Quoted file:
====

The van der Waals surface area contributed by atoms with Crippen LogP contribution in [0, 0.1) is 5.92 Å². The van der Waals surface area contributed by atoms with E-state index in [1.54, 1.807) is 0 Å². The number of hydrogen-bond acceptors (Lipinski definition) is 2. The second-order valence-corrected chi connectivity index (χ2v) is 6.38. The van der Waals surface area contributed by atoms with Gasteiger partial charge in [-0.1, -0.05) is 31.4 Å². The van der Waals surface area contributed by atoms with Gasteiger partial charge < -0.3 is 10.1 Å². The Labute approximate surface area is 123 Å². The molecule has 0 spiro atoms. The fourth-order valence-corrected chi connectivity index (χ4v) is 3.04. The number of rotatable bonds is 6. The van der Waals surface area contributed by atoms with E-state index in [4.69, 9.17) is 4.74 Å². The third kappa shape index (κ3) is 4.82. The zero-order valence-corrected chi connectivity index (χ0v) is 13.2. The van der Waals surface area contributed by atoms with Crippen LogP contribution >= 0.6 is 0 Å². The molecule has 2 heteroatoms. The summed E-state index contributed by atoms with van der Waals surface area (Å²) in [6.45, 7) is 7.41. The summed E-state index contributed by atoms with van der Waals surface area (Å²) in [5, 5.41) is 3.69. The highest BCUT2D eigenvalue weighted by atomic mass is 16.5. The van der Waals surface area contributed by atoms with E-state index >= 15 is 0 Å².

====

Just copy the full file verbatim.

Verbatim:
The van der Waals surface area contributed by atoms with Crippen LogP contribution in [0, 0.1) is 5.92 Å². The van der Waals surface area contributed by atoms with E-state index in [1.54, 1.807) is 0 Å². The number of hydrogen-bond acceptors (Lipinski definition) is 2. The second-order valence-corrected chi connectivity index (χ2v) is 6.38. The van der Waals surface area contributed by atoms with Gasteiger partial charge in [-0.1, -0.05) is 31.4 Å². The van der Waals surface area contributed by atoms with Gasteiger partial charge < -0.3 is 10.1 Å². The Labute approximate surface area is 123 Å². The molecule has 0 spiro atoms. The fourth-order valence-corrected chi connectivity index (χ4v) is 3.04. The number of rotatable bonds is 6. The van der Waals surface area contributed by atoms with E-state index in [4.69, 9.17) is 4.74 Å². The third kappa shape index (κ3) is 4.82. The zero-order valence-corrected chi connectivity index (χ0v) is 13.2. The van der Waals surface area contributed by atoms with Crippen LogP contribution >= 0.6 is 0 Å². The molecule has 2 heteroatoms. The summed E-state index contributed by atoms with van der Waals surface area (Å²) in [6.45, 7) is 7.41. The summed E-state index contributed by atoms with van der Waals surface area (Å²) in [5, 5.41) is 3.69. The highest BCUT2D eigenvalue weighted by atomic mass is 16.5. The van der Waals surface area contributed by atoms with E-state index >= 15 is 0 Å².